The median existing home price for all housing types was up 15.5% from October 2019, marking 105 straight monthly price increases. Total housing inventory was down 2.7% from September and down 19.8% from October 2019, continuing to drive prices up.

The new home sales report was not available at press time.

Housing starts were up 14.2% above October 2019. Single family starts were up 29.4% with all four regions up 28 to 41% compared to October 2019.


Retail sales in October were up 0.3% from September and up 5.7% from October 2019. Retail trade sales were up 8.5% from last year and non-store retailers were up 29.1% from last October. Sales at furniture and home furnishings stores were up 5.2% from October 2019, but were down 7.2% year to date due to the declines in March and April.

Consumer prices were unchanged as the different components were both up and down very small amounts. Over the past 12 months, the all items index increased 1.2%.

The Conference Board Leading Economic index increased again in October but the report indicated that growth would likely be moderating and probably not likely to exceed 2.2% at an annual rate.

Nonfarm employment rose by 638,000 in October with the unemployment rate dropping to 6.9% and the number of unemployed persons dropping by 1.5 million to 11.1 million. Both of those measures are nearly twice the February levels of 3.5% unemployment and 5.8 million unemployed.


We have had four months in a row of great order rates compared to the same month of the previous year. We thought there would be pent-up demand, but who knew it would last this long. But as we have said before, we believe the good business is no longer pent up demand but driven by consumers being home more, having more money to spend and spending it at home.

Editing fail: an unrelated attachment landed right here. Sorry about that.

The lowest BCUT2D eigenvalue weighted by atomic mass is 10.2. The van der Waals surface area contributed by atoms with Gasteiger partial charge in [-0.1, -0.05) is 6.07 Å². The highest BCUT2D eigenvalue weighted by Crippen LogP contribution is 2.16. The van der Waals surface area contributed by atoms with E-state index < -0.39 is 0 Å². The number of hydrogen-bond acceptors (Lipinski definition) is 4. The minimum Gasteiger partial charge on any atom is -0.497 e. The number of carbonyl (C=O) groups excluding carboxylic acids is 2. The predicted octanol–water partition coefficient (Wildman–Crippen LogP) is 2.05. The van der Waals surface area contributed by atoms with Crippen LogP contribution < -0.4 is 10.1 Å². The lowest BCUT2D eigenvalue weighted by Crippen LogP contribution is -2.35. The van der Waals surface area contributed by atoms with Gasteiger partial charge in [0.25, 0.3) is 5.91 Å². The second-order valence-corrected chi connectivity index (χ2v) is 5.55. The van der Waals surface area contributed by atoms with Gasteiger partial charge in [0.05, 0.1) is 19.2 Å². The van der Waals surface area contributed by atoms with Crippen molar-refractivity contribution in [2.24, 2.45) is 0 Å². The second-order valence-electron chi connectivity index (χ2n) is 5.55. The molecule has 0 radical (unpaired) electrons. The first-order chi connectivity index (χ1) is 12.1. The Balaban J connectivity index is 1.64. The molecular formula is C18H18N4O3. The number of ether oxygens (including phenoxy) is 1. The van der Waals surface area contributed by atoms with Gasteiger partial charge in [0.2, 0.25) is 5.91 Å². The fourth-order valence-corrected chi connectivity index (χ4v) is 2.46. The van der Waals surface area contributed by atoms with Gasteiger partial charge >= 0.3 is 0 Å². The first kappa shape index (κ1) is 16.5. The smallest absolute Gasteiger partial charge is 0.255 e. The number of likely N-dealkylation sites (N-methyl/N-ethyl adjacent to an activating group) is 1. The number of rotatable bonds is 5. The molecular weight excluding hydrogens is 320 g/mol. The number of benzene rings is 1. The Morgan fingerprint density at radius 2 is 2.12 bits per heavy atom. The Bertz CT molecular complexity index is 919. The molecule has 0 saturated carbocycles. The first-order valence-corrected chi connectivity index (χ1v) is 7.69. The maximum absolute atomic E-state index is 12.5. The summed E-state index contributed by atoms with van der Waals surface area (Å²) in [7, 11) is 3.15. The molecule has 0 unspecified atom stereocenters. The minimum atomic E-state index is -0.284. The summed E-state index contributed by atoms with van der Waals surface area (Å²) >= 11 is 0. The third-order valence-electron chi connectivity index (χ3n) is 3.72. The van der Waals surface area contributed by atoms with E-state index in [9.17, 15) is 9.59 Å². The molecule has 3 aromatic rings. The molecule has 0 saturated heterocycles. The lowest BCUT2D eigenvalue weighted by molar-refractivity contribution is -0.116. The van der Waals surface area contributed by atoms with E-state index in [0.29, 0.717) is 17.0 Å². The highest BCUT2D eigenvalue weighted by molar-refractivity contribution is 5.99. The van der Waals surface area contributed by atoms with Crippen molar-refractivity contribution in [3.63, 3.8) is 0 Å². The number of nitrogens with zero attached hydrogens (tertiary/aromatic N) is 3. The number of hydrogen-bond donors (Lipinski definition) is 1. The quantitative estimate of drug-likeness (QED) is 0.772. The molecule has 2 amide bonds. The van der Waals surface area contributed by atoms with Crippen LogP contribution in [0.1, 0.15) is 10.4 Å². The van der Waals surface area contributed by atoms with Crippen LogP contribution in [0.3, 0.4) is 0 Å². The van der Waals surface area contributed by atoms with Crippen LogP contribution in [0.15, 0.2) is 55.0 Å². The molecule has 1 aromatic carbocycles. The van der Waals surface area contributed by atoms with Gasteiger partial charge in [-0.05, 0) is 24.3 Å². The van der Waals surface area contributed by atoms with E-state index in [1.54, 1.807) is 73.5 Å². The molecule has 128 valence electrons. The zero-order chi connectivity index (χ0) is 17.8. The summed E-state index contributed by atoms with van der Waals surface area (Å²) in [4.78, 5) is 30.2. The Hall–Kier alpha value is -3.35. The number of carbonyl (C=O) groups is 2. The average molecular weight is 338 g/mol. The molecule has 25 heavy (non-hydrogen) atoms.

From what we continue to hear, orders have continued very strong in October and November, though maybe not quite at the same levels. It seems that, assuming this potential “second wave” of the pandemic does not shut everything down, business should stay pretty strong into 2021.

Unfortunately getting goods delivered to customers has become the major issue. Not only is there a shortage of domestic employees and certain raw materials, but also freight has become a major issue, with both shortages of containers as well as with domestic carriers, as there are also driver shortages. All of this has caused backlogs to grow to uncomfortable levels.

Not that it matters, but consumers are also finding the same issues when it comes to other goods such as appliances. When you are quoted 6-week delivery for a washing machine and you finally receive it in about 15 weeks, the frustration is there as well. In the old days at the high end, you were told you might get your high-end case goods in three months. But as long as you delivered when you said you would, it was ok. That all changed when delivery times were shortened even in lower price goods. But it looks like consumers might need to be told realistic times for deliveries in hopes that they are not disappointed and still look forward to getting their products.

But let us be thankful for the good business while it lasts. Happy Thanksgiving to all from us.